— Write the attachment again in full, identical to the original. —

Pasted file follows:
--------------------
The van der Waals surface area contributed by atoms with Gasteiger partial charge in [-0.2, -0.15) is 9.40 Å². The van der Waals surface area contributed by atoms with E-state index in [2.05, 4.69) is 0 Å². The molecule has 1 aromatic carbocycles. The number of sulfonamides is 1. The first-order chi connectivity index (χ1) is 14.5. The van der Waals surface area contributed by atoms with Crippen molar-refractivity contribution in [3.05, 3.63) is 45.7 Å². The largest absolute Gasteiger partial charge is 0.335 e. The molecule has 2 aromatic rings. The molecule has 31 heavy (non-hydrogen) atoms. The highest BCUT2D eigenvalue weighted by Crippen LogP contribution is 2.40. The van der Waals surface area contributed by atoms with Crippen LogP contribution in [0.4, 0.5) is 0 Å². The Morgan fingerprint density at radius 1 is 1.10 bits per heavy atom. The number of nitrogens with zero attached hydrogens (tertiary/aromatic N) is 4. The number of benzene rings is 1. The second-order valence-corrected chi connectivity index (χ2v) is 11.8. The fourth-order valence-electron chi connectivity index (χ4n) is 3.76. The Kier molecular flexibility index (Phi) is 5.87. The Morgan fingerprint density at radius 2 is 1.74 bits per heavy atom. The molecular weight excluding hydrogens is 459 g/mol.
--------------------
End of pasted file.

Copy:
The van der Waals surface area contributed by atoms with Gasteiger partial charge in [-0.2, -0.15) is 9.40 Å². The van der Waals surface area contributed by atoms with E-state index in [2.05, 4.69) is 0 Å². The molecule has 1 aromatic carbocycles. The number of sulfonamides is 1. The first-order chi connectivity index (χ1) is 14.5. The van der Waals surface area contributed by atoms with Crippen molar-refractivity contribution in [3.05, 3.63) is 45.7 Å². The largest absolute Gasteiger partial charge is 0.335 e. The molecule has 2 aromatic rings. The molecule has 31 heavy (non-hydrogen) atoms. The highest BCUT2D eigenvalue weighted by Crippen LogP contribution is 2.40. The van der Waals surface area contributed by atoms with Crippen LogP contribution in [0.4, 0.5) is 0 Å². The Morgan fingerprint density at radius 1 is 1.10 bits per heavy atom. The number of nitrogens with zero attached hydrogens (tertiary/aromatic N) is 4. The number of benzene rings is 1. The second-order valence-corrected chi connectivity index (χ2v) is 11.8. The fourth-order valence-electron chi connectivity index (χ4n) is 3.76. The Kier molecular flexibility index (Phi) is 5.87. The Morgan fingerprint density at radius 2 is 1.74 bits per heavy atom. The molecular weight excluding hydrogens is 459 g/mol.